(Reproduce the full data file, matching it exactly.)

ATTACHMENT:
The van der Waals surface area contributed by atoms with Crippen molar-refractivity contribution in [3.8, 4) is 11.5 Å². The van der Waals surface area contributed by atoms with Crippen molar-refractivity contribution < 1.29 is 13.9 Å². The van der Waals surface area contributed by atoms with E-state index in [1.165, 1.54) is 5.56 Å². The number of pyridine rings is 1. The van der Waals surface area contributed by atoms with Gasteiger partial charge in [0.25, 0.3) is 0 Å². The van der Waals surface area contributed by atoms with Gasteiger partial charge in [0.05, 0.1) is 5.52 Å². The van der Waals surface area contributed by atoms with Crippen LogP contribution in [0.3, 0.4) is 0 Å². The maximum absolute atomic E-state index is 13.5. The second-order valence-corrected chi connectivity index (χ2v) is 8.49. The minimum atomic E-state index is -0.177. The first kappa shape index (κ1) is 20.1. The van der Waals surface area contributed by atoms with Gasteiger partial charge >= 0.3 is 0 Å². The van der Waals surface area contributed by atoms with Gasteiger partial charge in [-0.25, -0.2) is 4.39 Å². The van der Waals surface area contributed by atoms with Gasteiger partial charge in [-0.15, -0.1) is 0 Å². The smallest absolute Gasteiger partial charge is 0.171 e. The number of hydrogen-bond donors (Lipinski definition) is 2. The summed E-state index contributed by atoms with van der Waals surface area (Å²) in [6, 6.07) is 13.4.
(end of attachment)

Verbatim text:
The van der Waals surface area contributed by atoms with Crippen molar-refractivity contribution in [3.8, 4) is 11.5 Å². The van der Waals surface area contributed by atoms with Crippen molar-refractivity contribution < 1.29 is 13.9 Å². The van der Waals surface area contributed by atoms with E-state index in [1.165, 1.54) is 5.56 Å². The number of pyridine rings is 1. The van der Waals surface area contributed by atoms with Gasteiger partial charge in [0.25, 0.3) is 0 Å². The van der Waals surface area contributed by atoms with Gasteiger partial charge in [0.05, 0.1) is 5.52 Å². The van der Waals surface area contributed by atoms with Crippen LogP contribution in [0.3, 0.4) is 0 Å². The maximum absolute atomic E-state index is 13.5. The second-order valence-corrected chi connectivity index (χ2v) is 8.49. The minimum atomic E-state index is -0.177. The first kappa shape index (κ1) is 20.1. The van der Waals surface area contributed by atoms with Gasteiger partial charge >= 0.3 is 0 Å². The van der Waals surface area contributed by atoms with Gasteiger partial charge in [-0.25, -0.2) is 4.39 Å². The van der Waals surface area contributed by atoms with Gasteiger partial charge in [-0.15, -0.1) is 0 Å². The smallest absolute Gasteiger partial charge is 0.171 e. The number of hydrogen-bond donors (Lipinski definition) is 2. The summed E-state index contributed by atoms with van der Waals surface area (Å²) in [6, 6.07) is 13.4.